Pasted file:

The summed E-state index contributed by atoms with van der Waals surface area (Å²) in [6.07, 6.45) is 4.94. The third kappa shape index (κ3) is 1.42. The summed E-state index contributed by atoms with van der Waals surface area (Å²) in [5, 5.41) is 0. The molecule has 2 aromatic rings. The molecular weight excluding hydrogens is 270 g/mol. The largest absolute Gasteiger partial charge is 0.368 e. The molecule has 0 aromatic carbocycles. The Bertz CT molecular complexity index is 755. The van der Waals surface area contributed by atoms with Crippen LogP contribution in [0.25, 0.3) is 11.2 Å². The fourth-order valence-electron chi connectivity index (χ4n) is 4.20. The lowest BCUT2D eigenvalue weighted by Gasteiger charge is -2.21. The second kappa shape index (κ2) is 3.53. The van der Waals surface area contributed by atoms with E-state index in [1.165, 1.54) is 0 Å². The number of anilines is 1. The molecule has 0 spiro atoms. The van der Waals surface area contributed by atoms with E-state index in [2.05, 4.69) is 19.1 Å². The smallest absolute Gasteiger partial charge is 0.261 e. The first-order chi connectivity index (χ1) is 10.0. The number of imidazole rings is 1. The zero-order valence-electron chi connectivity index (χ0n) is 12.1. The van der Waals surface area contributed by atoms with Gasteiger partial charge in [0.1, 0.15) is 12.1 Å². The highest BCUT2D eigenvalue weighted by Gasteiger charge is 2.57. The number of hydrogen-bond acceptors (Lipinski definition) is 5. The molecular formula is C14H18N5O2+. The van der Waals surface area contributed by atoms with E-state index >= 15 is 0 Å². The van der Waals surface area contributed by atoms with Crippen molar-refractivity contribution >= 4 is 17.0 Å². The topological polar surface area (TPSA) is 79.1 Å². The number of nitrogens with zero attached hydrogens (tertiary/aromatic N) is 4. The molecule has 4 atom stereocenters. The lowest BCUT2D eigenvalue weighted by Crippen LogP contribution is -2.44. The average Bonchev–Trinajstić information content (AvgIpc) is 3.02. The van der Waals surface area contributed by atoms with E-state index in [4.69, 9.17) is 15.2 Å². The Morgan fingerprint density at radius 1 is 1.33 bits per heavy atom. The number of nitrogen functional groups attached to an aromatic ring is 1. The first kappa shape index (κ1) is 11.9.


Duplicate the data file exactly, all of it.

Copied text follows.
The summed E-state index contributed by atoms with van der Waals surface area (Å²) in [6.07, 6.45) is 4.94. The third kappa shape index (κ3) is 1.42. The summed E-state index contributed by atoms with van der Waals surface area (Å²) in [5, 5.41) is 0. The molecule has 2 aromatic rings. The molecular weight excluding hydrogens is 270 g/mol. The largest absolute Gasteiger partial charge is 0.368 e. The molecule has 0 aromatic carbocycles. The Bertz CT molecular complexity index is 755. The van der Waals surface area contributed by atoms with Crippen LogP contribution in [0.25, 0.3) is 11.2 Å². The fourth-order valence-electron chi connectivity index (χ4n) is 4.20. The lowest BCUT2D eigenvalue weighted by Gasteiger charge is -2.21. The second kappa shape index (κ2) is 3.53. The van der Waals surface area contributed by atoms with E-state index in [1.165, 1.54) is 0 Å². The number of anilines is 1. The molecule has 0 spiro atoms. The van der Waals surface area contributed by atoms with E-state index in [2.05, 4.69) is 19.1 Å². The smallest absolute Gasteiger partial charge is 0.261 e. The first-order chi connectivity index (χ1) is 10.0. The number of imidazole rings is 1. The zero-order valence-electron chi connectivity index (χ0n) is 12.1. The van der Waals surface area contributed by atoms with Gasteiger partial charge in [0.1, 0.15) is 12.1 Å². The highest BCUT2D eigenvalue weighted by Gasteiger charge is 2.57. The number of hydrogen-bond acceptors (Lipinski definition) is 5. The molecular formula is C14H18N5O2+. The van der Waals surface area contributed by atoms with E-state index >= 15 is 0 Å². The van der Waals surface area contributed by atoms with Crippen molar-refractivity contribution >= 4 is 17.0 Å². The topological polar surface area (TPSA) is 79.1 Å². The number of nitrogens with zero attached hydrogens (tertiary/aromatic N) is 4. The molecule has 4 atom stereocenters. The lowest BCUT2D eigenvalue weighted by Crippen LogP contribution is -2.44. The average Bonchev–Trinajstić information content (AvgIpc) is 3.02. The van der Waals surface area contributed by atoms with E-state index in [4.69, 9.17) is 15.2 Å². The Morgan fingerprint density at radius 1 is 1.33 bits per heavy atom. The number of nitrogen functional groups attached to an aromatic ring is 1. The first kappa shape index (κ1) is 11.9.